would have had no objection to a division if it could be only to express an opinion upon the conduct of the Government lately with respect to two important religious questions—namely, the Jew Bill, and the Ecclesiastical Titles Bill. He would have liked to hear the noble Lord's explanation of the contrast on his conduct with respect to these two measures.


said, it should be remembered that 177 Members had voted against the second reading of that Bill, while only 202 were in its favour. When they expected a large majority, Government had only twenty-five in their favour. Having made the protest which they had on a former occasion, it was not necessary to divide the House then. He felt as strongly as ever against the Bill. He believed all the real Christian feeling of the country was equally opposed to it, and if the House divided, he would vote against the third reading of the Bill.


said, that the cause of the small majority upon the second reading of the Bill must be known to every Member of that House. He had no fear that hon. Gentlemen would fail in understanding the motives which influenced those who were opposed to this Bill. They were quite prepared to divide on that (the Ministerial) side of the House.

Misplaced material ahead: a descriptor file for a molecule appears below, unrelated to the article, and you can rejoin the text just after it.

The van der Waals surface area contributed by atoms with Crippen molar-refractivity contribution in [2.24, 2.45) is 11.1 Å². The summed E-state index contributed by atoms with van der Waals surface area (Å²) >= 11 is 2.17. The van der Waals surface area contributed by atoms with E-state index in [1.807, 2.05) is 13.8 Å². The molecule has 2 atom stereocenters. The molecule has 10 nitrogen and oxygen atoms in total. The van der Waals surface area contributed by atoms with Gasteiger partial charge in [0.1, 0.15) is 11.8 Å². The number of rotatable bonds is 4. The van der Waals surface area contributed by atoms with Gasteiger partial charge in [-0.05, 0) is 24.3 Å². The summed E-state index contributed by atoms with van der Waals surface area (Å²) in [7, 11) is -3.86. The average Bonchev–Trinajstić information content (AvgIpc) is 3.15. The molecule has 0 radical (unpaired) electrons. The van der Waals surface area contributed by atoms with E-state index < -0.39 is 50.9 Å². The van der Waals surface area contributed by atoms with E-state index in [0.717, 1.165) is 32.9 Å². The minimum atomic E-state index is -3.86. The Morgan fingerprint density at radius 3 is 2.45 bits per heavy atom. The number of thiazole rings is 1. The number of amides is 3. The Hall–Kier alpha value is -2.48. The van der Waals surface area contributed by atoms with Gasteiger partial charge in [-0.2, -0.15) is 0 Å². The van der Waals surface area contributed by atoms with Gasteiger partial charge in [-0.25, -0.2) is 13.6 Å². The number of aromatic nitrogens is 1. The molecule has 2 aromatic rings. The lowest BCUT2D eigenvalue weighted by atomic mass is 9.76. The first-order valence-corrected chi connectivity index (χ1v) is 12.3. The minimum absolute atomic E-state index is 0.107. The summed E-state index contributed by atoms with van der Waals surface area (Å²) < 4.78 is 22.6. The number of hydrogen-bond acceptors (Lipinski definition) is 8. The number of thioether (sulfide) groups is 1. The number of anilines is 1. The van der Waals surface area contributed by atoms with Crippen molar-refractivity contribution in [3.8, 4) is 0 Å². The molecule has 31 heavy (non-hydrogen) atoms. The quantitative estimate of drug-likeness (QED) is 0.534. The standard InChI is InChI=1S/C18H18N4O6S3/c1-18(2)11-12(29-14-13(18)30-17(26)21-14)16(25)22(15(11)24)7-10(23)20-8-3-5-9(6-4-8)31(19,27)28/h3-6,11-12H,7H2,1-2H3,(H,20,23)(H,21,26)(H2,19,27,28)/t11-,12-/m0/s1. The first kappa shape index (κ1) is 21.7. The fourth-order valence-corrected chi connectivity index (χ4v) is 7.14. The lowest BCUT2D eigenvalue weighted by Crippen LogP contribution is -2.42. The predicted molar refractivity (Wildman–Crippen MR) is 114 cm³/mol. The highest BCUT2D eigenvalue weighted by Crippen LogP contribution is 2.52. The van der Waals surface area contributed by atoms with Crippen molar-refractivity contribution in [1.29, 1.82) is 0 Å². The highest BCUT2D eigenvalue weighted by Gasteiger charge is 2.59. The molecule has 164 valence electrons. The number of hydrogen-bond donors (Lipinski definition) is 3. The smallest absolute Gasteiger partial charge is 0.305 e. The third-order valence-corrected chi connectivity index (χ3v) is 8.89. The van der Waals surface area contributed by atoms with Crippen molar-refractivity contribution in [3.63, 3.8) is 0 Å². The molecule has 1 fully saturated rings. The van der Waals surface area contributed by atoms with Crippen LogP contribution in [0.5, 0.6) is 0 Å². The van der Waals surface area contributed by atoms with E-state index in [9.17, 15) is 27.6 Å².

said, that it might seem, from what had fallen from the hon. Member who had just resumed his seat, that Members who sat on the Opposition side were unwilling to divide on this question. It should be recollected, however, that the noble Lord at the head of the Government brought on this Bill when he pleased. It stood for discussion a few days since in the middle of the evening; but the noble Lord did not choose to risk a division then, which might perhaps have been less to his satisfaction than even the division on the second reading. The noble Lord watched his time, and would not go to a division unless his own benches were full. Under these circumstances, and having openly protested against the third reading, hon. Members on the Opposition side of the House did not think it necessary to trouble the House with a division upon it.

Bill read 3°, and passed.